Daily Dirt: Outdoor News for April 11, 2013
Ground Zero: Hot Springs, N.C.
Your outdoor news bulletin for April 11, the day Apollo 13 launched for the moon and Napoleon lunched for Elba:
Stomach Bug Invades Appalachian Trail
Things are getting buggy on the A.T., and we’re not talking about mosquitos. The U.S. Forest service released a statement warning A.T. hikers near Hot Springs, N.C. of a 24-hour stomach bug being passed around. The viral illness seems to be concentrated in the 70-mile stretch between Hot Springs and Erwin, Tenn. No word on what to do about it, but we have to assume this is not the beginnings of a A.T. trail zombie apocalypse. It’s hard to tell the difference between a sick thru-hiker and a zombie anyway. The full statement is below:
“A number of hikers have been sickened by a severe, 24-hour stomach virus that is being passed between hikers. Shelters to avoid include No Business Knob, Big Bald and Hogback Ridge. A section of the Appalachian Trail runs through the Appalachian Ranger District, Pisgah National Forest, to the north and south of Hot Springs.”
Carytown Gets a Beer Fest
We already mentioned the Monument Avenue 10k today but Richmond, Va. is also making a play to join the craft beer elite with its first annual Carytown Craft Beer Festival. The festival will take place this Sunday, April 14 in…Carytown. The fest will spotlight regional beers paired with local restaurants. Already known for microbreweries like Legend, Hardywood, and 3 Brother, this festival will also include Starr Hill, Center of the Universe Brewing Company, Devil’s Backbone and more. There will of course be live music and a relatively svelte $15 advanced ticket, which includes souvenir pint glass. This is great news for beer lovers in Richmond and beyond.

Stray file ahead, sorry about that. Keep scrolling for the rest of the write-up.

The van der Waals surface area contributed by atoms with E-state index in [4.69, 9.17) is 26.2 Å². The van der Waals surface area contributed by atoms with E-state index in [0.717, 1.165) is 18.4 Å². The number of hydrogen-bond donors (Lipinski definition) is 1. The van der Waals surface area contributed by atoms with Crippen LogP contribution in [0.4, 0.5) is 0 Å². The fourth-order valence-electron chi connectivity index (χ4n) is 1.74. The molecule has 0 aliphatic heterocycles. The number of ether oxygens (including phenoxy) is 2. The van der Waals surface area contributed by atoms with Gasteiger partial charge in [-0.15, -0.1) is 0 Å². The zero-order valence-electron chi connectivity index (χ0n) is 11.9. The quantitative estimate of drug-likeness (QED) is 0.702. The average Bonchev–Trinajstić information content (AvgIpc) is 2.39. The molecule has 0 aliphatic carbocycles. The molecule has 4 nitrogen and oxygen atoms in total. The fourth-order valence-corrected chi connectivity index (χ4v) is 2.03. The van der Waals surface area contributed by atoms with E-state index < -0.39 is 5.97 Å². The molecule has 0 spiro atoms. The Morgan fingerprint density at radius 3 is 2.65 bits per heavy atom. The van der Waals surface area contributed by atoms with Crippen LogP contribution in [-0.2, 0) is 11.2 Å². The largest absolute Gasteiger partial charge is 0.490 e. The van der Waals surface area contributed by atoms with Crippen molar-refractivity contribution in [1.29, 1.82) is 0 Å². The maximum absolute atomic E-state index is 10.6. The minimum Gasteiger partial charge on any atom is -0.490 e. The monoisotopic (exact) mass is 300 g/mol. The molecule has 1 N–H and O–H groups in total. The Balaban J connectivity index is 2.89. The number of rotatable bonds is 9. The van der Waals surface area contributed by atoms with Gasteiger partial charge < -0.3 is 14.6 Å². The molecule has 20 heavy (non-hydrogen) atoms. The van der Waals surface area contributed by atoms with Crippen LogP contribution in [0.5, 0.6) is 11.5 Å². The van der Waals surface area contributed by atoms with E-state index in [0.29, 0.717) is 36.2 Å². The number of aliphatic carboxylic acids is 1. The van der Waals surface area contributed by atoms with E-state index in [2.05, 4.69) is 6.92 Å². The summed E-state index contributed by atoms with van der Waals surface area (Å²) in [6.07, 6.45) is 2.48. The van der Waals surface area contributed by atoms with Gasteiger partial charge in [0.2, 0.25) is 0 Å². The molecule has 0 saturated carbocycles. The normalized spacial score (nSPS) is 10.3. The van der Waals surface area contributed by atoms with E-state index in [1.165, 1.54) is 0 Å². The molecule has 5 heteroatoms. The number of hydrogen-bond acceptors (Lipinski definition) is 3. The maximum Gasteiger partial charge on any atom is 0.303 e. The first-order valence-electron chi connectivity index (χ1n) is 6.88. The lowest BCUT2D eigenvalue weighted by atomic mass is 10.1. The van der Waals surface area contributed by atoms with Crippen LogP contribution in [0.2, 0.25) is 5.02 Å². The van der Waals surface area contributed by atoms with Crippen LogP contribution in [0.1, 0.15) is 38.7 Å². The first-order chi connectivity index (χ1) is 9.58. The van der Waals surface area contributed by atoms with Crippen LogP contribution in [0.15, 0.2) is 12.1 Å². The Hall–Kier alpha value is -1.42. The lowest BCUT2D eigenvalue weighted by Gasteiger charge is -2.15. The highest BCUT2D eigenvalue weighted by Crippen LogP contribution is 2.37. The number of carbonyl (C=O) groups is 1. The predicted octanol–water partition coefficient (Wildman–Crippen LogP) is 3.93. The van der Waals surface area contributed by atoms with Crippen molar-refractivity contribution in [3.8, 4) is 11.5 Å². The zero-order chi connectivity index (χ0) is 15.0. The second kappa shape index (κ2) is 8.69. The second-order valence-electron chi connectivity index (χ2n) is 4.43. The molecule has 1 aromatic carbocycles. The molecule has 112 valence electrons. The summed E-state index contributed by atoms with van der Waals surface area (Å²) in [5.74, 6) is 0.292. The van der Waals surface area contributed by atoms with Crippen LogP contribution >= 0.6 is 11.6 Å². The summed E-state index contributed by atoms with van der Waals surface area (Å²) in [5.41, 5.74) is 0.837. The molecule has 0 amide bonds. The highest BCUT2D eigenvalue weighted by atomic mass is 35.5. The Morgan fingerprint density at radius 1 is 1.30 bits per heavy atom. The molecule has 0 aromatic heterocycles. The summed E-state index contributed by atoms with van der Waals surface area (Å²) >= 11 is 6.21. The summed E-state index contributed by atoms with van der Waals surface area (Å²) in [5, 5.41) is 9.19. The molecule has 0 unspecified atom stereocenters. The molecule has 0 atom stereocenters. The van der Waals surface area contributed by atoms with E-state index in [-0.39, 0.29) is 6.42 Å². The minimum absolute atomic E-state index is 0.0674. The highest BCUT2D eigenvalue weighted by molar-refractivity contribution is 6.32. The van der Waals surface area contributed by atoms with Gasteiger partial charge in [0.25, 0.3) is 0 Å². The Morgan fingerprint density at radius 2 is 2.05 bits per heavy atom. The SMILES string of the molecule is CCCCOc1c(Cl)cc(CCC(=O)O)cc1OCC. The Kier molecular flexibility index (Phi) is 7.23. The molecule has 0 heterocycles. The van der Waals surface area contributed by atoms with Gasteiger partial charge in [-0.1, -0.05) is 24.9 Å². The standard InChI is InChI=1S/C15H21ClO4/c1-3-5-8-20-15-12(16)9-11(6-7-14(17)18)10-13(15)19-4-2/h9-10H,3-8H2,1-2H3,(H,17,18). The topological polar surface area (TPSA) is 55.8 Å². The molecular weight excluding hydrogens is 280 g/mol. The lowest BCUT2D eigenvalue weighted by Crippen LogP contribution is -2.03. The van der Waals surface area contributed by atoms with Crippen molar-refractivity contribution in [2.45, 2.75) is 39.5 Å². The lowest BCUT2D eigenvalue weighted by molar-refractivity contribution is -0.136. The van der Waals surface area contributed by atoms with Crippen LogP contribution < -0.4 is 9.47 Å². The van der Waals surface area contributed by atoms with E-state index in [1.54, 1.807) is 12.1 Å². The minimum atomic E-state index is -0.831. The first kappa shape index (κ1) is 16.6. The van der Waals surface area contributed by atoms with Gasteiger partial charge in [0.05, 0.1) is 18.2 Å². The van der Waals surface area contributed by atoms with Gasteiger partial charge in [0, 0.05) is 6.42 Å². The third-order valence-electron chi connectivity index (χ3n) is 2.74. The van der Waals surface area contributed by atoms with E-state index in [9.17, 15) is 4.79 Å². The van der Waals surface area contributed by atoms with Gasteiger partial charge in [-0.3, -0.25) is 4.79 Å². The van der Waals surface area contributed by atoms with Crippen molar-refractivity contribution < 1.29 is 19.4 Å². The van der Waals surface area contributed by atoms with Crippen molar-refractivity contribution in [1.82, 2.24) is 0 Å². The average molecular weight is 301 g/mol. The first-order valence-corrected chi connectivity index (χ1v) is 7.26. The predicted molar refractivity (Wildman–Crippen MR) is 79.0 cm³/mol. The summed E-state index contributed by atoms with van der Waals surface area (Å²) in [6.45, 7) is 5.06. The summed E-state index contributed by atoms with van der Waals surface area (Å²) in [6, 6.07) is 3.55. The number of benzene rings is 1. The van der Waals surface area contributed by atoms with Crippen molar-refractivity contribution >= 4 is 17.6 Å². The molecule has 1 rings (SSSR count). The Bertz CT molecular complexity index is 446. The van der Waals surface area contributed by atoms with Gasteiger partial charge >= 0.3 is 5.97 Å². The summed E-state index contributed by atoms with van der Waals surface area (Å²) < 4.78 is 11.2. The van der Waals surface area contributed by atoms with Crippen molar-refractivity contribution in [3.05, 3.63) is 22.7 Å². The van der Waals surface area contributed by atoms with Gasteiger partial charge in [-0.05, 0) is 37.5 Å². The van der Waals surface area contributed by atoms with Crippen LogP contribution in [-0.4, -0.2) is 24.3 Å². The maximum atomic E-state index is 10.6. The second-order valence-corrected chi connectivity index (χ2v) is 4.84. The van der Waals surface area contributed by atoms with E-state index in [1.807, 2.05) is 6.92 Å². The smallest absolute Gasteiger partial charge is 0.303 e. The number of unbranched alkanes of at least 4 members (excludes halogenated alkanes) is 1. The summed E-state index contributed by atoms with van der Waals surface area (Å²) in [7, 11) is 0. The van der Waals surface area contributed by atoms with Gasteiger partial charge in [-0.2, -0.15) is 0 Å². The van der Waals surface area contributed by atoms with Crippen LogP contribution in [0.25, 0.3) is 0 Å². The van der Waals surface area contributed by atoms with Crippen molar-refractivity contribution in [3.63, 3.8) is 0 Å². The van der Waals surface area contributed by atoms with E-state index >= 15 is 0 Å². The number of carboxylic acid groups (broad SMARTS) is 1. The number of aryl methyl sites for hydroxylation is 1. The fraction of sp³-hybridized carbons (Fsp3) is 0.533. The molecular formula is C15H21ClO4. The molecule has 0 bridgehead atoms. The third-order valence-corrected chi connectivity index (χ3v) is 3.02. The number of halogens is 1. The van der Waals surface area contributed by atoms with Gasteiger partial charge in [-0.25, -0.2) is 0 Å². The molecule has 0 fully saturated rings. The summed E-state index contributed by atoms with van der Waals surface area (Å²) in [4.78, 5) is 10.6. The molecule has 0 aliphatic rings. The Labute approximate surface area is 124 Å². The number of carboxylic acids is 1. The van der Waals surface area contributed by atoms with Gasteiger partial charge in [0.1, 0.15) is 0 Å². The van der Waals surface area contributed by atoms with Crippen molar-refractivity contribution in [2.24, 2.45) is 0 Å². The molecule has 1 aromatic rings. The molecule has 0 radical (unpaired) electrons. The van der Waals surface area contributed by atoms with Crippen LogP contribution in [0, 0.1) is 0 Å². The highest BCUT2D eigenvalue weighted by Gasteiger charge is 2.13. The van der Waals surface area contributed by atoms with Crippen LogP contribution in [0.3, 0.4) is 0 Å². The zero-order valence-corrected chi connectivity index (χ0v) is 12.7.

Recluses on the Looses No More
It was a bad week for recluses, but a good week for law enforcement as they will not have to scour the backcountry looking for these solitary men any longer. First, Troy James Knapp, the Mountain Man of Southern Utah was arrested on Tuesday. Knapp had been on police radar for over seven years for breaking into cabins in the Wasatch, evading officials and basically living in the wilderness with only his survival skills. Then Christopher Knight, the North Pond Hermit, was caught breaking into a cabin in Maine. Knight claims to have had contact with only one other person in his three decades of off the grid living and is suspected of over 1,000 burglaries in the area. These two guys lived out in the backcounty avoiding detection for years, so I have to say this makes the legend of Bigfoot a little more plausible. The question is: how many more of these guys (or gals) are there out there? I guess, at least two more than there used to be.